The combination of VMware’s virtual desktop platform View and Wanova’s cloud-based management and recovery product Mirage will help expand the operational benefits of central image management, wrote VMware’s Scott Davis, CTO for VMware’s End User Computing business unit, in a blog post.
Both View and Mirage provides centralised desktop image management, with advantages such as making it easier to install patches.
The key difference is that VMware View images execute on servers in the data centre and use a remote graphics protocol for the user interface, while Mirage images are transmitted and cached locally for runtime execution on the client, according to Davis.
Mirage can be used for a number of different tasks, including making OS migration easier. Mirage transfers the Windows 7 image to the endpoints and swaps out the XP image without requiring IT to touch the endpoints or use any external boot media, Wanova writes on its website.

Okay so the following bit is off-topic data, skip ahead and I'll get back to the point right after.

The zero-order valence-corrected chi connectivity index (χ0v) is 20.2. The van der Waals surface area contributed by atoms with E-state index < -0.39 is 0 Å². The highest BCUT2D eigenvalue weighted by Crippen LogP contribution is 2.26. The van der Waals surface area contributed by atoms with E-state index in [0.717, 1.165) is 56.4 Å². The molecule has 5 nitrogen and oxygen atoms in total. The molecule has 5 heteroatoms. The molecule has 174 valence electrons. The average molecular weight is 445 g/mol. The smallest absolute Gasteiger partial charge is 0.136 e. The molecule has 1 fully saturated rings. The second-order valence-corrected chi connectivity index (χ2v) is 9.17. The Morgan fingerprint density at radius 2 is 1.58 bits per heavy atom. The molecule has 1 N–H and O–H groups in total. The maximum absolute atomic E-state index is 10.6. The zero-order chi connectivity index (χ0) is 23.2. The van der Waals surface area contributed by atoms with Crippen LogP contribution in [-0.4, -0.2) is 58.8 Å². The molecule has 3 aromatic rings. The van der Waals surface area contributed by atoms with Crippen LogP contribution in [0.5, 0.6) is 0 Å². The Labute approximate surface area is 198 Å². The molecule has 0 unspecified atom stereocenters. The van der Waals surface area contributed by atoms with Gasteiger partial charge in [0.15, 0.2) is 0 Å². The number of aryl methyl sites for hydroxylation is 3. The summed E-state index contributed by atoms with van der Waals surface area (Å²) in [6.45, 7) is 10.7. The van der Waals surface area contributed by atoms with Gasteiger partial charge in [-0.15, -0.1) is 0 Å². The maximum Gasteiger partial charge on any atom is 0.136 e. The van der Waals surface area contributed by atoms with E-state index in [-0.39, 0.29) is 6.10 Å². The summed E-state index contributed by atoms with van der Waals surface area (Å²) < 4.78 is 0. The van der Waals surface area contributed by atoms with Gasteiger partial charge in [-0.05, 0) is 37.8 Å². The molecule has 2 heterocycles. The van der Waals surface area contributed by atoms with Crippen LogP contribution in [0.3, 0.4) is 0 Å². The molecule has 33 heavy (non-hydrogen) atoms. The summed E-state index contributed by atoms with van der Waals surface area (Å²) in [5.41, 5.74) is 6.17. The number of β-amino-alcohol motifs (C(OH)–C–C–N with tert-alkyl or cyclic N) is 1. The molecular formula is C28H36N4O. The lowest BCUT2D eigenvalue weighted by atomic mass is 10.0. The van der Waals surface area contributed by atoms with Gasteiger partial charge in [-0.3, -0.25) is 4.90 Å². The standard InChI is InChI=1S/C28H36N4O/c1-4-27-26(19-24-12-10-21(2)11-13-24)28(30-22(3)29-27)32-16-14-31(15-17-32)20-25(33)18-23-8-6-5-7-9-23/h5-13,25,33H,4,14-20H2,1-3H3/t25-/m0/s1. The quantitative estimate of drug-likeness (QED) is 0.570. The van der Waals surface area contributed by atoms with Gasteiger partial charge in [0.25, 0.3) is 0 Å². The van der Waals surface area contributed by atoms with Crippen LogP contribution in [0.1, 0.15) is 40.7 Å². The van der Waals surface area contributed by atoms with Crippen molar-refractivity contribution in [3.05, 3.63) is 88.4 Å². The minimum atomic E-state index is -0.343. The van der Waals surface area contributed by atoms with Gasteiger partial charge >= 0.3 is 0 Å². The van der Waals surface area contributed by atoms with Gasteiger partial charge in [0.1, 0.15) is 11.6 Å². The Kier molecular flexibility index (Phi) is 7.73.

The software can also be used to backup an entire PC, and then restore personal applications and files to any compatible replacement hardware.
For VMware, Mirage and the underlying technology will be a “great building block for delivering Windows applications as a service through Horizon”, Davis wrote.
Horizon is VMware’s platform for the post-PC era, where users are allowed to bring their own devices to work.
The Horizon Application Manager unifies the management of any software-as-a-service, web and Windows applications through a catalog, and delivers the applications to end-users on the device of their choice, according to VMware.
VMware didn’t provide any details of when the first results will become available, nor any financial details of the deal.
The company’s VMworld user conference will take place at the end of August in San Francisco.